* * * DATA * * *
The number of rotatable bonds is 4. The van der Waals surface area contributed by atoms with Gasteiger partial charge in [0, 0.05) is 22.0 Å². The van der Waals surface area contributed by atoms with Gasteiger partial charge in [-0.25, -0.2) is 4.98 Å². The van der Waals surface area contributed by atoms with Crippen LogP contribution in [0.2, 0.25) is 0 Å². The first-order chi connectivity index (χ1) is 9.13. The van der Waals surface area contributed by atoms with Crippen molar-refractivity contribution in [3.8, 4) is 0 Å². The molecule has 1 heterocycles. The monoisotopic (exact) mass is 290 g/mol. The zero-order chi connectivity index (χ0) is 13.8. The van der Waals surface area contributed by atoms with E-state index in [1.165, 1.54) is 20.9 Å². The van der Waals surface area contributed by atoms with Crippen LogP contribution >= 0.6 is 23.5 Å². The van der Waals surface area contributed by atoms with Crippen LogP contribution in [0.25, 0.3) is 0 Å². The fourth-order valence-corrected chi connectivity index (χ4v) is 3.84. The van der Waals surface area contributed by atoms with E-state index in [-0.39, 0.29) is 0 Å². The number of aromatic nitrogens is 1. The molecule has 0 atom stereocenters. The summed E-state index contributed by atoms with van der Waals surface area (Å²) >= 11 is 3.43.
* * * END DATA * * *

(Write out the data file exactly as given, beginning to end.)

The number of rotatable bonds is 4. The van der Waals surface area contributed by atoms with Gasteiger partial charge in [0, 0.05) is 22.0 Å². The van der Waals surface area contributed by atoms with Gasteiger partial charge in [-0.25, -0.2) is 4.98 Å². The van der Waals surface area contributed by atoms with Crippen LogP contribution in [0.2, 0.25) is 0 Å². The first-order chi connectivity index (χ1) is 9.13. The van der Waals surface area contributed by atoms with Crippen molar-refractivity contribution in [3.8, 4) is 0 Å². The molecule has 1 heterocycles. The monoisotopic (exact) mass is 290 g/mol. The zero-order chi connectivity index (χ0) is 13.8. The van der Waals surface area contributed by atoms with E-state index in [1.165, 1.54) is 20.9 Å². The van der Waals surface area contributed by atoms with Crippen LogP contribution >= 0.6 is 23.5 Å². The van der Waals surface area contributed by atoms with Crippen LogP contribution in [0.25, 0.3) is 0 Å². The fourth-order valence-corrected chi connectivity index (χ4v) is 3.84. The van der Waals surface area contributed by atoms with E-state index in [-0.39, 0.29) is 0 Å². The number of aromatic nitrogens is 1. The molecule has 0 atom stereocenters. The summed E-state index contributed by atoms with van der Waals surface area (Å²) >= 11 is 3.43.